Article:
Out-Law News | 05 Feb 2019 | 4:10 pm | 1 min. read
In a policy statement (46 page / 1.1MB PDF), the FCA said its Principles for Business (Principles), which clarify its expectations for firms’ conduct, will now have their application extended. The FCA consulted last year on extending the application of the Principles to "the provision of payment services, the issuance of e‑money and other connected activities " by payment institutions, e-money issuers, registered account information service providers (RAISPs) "and (where not already a regulated activity) by credit institutions" according to the regulator.
The Principles set out the FCA's high-level expectations of firms in relation to the way they operate, including in respect of the integrity and skill, care and diligence with which they conduct business; as well as their consideration of customer's interests, fair management of conflicts of interest and that their interaction with regulators is open and cooperative, among other things.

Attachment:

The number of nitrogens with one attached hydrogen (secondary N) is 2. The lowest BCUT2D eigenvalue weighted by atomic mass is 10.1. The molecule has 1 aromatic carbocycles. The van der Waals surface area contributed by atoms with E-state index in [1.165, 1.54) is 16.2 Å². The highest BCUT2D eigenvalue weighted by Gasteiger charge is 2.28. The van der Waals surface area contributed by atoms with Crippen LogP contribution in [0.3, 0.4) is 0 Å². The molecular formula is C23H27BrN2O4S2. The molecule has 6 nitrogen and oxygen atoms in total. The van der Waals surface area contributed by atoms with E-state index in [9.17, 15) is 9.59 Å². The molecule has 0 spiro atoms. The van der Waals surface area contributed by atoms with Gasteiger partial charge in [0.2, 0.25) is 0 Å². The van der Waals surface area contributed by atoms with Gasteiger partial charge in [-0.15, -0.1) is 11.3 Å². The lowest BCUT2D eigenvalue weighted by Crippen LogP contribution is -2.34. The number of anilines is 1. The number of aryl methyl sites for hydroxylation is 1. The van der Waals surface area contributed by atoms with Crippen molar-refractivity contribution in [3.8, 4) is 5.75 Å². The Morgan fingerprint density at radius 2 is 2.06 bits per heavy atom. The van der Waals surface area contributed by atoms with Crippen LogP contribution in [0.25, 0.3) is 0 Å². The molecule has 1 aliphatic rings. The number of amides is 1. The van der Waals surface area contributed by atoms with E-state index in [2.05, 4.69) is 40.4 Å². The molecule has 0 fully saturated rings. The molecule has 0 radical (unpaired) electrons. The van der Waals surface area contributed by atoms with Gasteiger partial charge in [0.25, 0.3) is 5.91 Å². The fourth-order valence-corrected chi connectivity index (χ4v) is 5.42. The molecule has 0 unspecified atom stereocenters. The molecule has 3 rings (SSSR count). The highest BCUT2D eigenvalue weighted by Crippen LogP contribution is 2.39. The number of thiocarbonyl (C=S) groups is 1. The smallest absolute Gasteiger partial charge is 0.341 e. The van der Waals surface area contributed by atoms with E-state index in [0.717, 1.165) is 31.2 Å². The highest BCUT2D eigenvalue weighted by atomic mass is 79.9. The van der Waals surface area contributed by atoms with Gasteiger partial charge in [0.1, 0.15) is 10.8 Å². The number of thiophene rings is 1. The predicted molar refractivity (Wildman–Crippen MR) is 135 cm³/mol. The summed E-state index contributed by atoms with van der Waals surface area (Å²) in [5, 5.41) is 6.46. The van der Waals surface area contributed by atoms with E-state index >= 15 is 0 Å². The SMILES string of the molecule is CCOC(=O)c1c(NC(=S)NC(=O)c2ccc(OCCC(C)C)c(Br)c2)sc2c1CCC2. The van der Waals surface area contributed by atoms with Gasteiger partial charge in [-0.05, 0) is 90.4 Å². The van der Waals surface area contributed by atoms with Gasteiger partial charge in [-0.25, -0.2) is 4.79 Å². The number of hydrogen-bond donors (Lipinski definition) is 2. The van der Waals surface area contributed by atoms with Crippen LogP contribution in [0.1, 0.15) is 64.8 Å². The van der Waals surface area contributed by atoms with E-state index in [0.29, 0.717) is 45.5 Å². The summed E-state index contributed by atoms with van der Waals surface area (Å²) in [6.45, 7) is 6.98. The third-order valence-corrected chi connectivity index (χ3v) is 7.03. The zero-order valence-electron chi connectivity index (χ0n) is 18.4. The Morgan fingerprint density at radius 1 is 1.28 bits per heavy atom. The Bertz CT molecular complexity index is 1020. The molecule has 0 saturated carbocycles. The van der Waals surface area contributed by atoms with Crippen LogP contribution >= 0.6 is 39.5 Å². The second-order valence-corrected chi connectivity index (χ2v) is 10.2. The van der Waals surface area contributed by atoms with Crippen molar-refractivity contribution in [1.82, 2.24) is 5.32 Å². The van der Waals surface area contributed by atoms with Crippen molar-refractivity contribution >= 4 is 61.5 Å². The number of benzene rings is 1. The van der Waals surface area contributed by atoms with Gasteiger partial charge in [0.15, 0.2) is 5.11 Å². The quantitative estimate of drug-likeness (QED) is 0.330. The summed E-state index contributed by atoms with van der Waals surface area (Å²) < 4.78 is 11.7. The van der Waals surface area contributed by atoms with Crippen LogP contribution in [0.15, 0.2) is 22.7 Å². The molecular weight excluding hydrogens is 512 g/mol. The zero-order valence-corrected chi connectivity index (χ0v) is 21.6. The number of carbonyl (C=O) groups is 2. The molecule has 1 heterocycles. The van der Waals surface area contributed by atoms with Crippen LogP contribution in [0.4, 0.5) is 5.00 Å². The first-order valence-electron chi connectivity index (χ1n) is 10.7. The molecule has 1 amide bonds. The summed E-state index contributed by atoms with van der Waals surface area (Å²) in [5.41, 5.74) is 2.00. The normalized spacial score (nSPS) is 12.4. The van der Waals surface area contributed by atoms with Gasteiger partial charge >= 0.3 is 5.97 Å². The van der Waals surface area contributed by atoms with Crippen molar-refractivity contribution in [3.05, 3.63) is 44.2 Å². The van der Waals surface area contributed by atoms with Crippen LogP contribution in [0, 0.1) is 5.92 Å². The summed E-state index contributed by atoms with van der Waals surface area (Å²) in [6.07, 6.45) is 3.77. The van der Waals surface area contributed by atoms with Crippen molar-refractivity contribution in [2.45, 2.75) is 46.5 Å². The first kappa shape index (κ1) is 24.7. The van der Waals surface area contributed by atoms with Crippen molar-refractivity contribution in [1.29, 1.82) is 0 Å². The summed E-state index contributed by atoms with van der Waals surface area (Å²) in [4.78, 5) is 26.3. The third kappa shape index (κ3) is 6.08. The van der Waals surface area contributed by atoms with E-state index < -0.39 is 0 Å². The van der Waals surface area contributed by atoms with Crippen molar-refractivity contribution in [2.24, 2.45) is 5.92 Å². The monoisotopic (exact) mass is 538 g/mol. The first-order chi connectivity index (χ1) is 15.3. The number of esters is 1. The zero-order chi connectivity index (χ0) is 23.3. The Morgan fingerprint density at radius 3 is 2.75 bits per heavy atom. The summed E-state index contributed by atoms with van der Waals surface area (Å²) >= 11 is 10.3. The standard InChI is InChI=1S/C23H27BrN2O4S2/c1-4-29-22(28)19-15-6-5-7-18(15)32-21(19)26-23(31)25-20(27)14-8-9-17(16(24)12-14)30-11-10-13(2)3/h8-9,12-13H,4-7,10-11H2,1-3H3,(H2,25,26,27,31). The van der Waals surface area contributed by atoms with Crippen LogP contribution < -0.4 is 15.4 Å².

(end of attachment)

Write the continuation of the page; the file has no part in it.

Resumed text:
As well as extending the application of the Principles to a wider range of firms, the FCA is also extending the application of some of its communication rules and guidance to communications with payment service and e-money customers. It has made new "rules and guidance on the communication and marketing of currency transfer services, applicable to payment services and the issuance of e-money involving a currency conversion".The regulator said the new application of the communications rules seeks to address its concerns about consumer harm in the marketing of currency transfer services.
Financial services regulation expert Chris Davidson of Pinsent Masons, the law firm behind Out-Law.com, said: “While the primary aim of the new rules is to prevent misleading advertising of currency transfer services, the changes have wider application.”
“These firms have until 1 August 2019 to make sure that their business complies. They now need to start reviewing their business practices and processes to ensure they comply not just with the specific rules and guidance in BCOBS 2 on client communications, but also more widely so the over-arching business standards in the Principles are met,” she said..
The consultation process revealed that many firms were already trying to comply with the Principles when providing payment services or issuing e-money.
The FCA said it did not consider that complying with the principles imposed a “significant burden” on firms, or would create a competitive disadvantage when UK firms were compared with EEA firms passporting into the UK.